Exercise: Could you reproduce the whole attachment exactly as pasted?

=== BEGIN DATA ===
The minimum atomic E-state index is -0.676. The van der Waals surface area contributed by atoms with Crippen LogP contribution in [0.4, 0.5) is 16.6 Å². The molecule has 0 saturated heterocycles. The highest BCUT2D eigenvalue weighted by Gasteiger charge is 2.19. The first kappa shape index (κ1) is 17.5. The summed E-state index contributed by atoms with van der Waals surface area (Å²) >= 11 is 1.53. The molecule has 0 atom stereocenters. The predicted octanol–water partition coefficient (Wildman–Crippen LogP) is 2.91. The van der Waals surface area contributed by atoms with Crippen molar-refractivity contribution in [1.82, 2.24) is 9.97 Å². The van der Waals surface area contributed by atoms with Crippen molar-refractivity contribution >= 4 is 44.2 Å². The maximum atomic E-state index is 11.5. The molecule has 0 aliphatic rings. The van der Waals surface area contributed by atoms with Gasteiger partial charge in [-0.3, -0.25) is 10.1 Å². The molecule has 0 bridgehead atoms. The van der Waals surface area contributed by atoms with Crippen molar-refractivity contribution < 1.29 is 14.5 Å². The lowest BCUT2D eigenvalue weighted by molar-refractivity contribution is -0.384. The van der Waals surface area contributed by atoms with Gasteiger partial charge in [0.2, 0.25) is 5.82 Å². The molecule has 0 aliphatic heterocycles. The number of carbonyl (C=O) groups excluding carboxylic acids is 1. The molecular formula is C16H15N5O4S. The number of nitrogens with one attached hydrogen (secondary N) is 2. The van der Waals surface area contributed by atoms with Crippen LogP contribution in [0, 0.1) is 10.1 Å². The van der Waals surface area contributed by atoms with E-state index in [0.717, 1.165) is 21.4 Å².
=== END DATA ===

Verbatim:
The minimum atomic E-state index is -0.676. The van der Waals surface area contributed by atoms with Crippen LogP contribution in [0.4, 0.5) is 16.6 Å². The molecule has 0 saturated heterocycles. The highest BCUT2D eigenvalue weighted by Gasteiger charge is 2.19. The first kappa shape index (κ1) is 17.5. The summed E-state index contributed by atoms with van der Waals surface area (Å²) >= 11 is 1.53. The molecule has 0 atom stereocenters. The predicted octanol–water partition coefficient (Wildman–Crippen LogP) is 2.91. The van der Waals surface area contributed by atoms with Crippen molar-refractivity contribution in [1.82, 2.24) is 9.97 Å². The van der Waals surface area contributed by atoms with Crippen molar-refractivity contribution >= 4 is 44.2 Å². The maximum atomic E-state index is 11.5. The molecule has 0 aliphatic rings. The van der Waals surface area contributed by atoms with Gasteiger partial charge in [-0.3, -0.25) is 10.1 Å². The molecule has 0 bridgehead atoms. The van der Waals surface area contributed by atoms with Crippen molar-refractivity contribution < 1.29 is 14.5 Å². The lowest BCUT2D eigenvalue weighted by molar-refractivity contribution is -0.384. The van der Waals surface area contributed by atoms with Gasteiger partial charge in [0.2, 0.25) is 5.82 Å². The molecule has 0 aliphatic heterocycles. The number of carbonyl (C=O) groups excluding carboxylic acids is 1. The molecular formula is C16H15N5O4S. The number of nitrogens with one attached hydrogen (secondary N) is 2. The van der Waals surface area contributed by atoms with Crippen LogP contribution in [0, 0.1) is 10.1 Å². The van der Waals surface area contributed by atoms with E-state index in [0.717, 1.165) is 21.4 Å².